We all want our children to become leaders. We want them to be courageous, passionate and authentic. We want their actions to inspire other people to be their best. Dr. Travis Bradberry shows you how in this article, originally published on LinkedIn Pulse.
As parents and caretakers of children, their path to leadership is in our hands. We can model and teach the skills that will equip them to lead themselves and others in this hyper-competitive world, or we can allow them to fall victim to the kind of thinking that makes them slaves to the status quo.
It’s a big responsibility—but when is being a parent not?
The beauty of building children into leaders is that the little things we do every day are the ones that mold them into the people they’ll become. Focus on the eight actions below, and you’ll build leadership in your children and yourself.
1. Model emotional intelligence (EQ).
Emotional intelligence is that “something” in each of us that is a bit intangible; it affects how we manage behavior, navigate social complexities and make personal decisions that achieve positive results.
Children learn emotional intelligence from their parents. As your children watch you every day, they absorb your behavior like a sponge. Children are particularly attuned to your awareness of emotions, the behavior you demonstrate in response to strong emotions, and how you react and respond to their emotions.
EQ is one of the biggest drivers of success in leadership positions. TalentSmart has tested more than 1 million people and found that EQ is responsible for 58 percent of a leader’s job performance. Likewise, 90 percent of top-performing leaders have high EQs.
Most people do very little to develop their EQ growing up. Just 36 percent of the people we tested are able to identify their emotions accurately as they happen. Children who develop a high level of EQ carry these skills into adulthood, and this gives them a leg up in leadership and in life.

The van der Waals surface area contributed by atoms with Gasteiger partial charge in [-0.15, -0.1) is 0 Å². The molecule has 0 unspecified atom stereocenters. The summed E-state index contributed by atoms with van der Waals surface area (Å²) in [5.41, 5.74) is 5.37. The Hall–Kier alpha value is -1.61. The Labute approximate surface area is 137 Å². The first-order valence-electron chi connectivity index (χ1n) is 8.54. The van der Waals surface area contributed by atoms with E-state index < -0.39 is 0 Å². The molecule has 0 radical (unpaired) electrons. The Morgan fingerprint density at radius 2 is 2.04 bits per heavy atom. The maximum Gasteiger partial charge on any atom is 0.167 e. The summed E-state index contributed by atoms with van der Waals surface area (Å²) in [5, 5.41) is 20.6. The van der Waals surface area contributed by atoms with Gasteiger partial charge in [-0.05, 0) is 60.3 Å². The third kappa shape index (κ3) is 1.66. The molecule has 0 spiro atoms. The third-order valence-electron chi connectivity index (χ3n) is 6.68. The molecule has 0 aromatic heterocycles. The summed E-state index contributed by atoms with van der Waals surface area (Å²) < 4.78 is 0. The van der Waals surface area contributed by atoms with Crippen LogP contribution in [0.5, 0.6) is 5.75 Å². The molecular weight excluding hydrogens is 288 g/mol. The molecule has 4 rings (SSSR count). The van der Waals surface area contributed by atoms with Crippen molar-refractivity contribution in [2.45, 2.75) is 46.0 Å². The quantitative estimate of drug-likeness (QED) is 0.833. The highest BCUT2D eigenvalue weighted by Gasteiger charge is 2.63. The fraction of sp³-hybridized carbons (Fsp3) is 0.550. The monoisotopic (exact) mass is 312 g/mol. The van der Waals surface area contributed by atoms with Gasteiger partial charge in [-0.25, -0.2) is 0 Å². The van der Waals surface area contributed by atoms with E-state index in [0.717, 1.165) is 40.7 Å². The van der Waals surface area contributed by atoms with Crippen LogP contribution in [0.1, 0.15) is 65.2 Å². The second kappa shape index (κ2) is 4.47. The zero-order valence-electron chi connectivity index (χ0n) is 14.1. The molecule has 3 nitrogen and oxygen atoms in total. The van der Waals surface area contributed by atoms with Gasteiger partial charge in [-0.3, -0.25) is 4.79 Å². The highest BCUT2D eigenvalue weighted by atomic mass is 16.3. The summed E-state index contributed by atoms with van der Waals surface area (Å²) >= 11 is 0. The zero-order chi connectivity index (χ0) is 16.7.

2. Don’t obsess about achievement.
Parents are sucked into obsessing about achievement because they believe this will make their children high achievers. Fixating on achievement creates all sorts of problems for kids. This is especially true when it comes to leadership, where focusing on individual achievement gives kids the wrong idea about how work is done.
Simply put, the best leaders surround themselves with great people because they know they can’t do it alone. Achievement-obsessed children are so focused on awards and outcomes that they never fully understand this. All they can see is the player who’s handed the MVP trophy and the celebrity CEO who makes the news—they assume it’s all about the individual. It’s a rude awakening once they discover how real life works.
3. Don’t praise too much.
Children need praise to build a healthy sense of self-esteem. Unfortunately, piling on the praise doesn’t give them extra self-esteem. Children need to believe in themselves and to develop the self-confidence required to become successful leaders. But if you gush every time they put pen to paper or kick a ball (the “everyone gets a trophy” mentality), this creates confusion and false confidence. Always show your children how proud you are of their passion and effort; just don’t paint them as superstars when you know it isn’t true.
4. Allow them to experience risk and failure.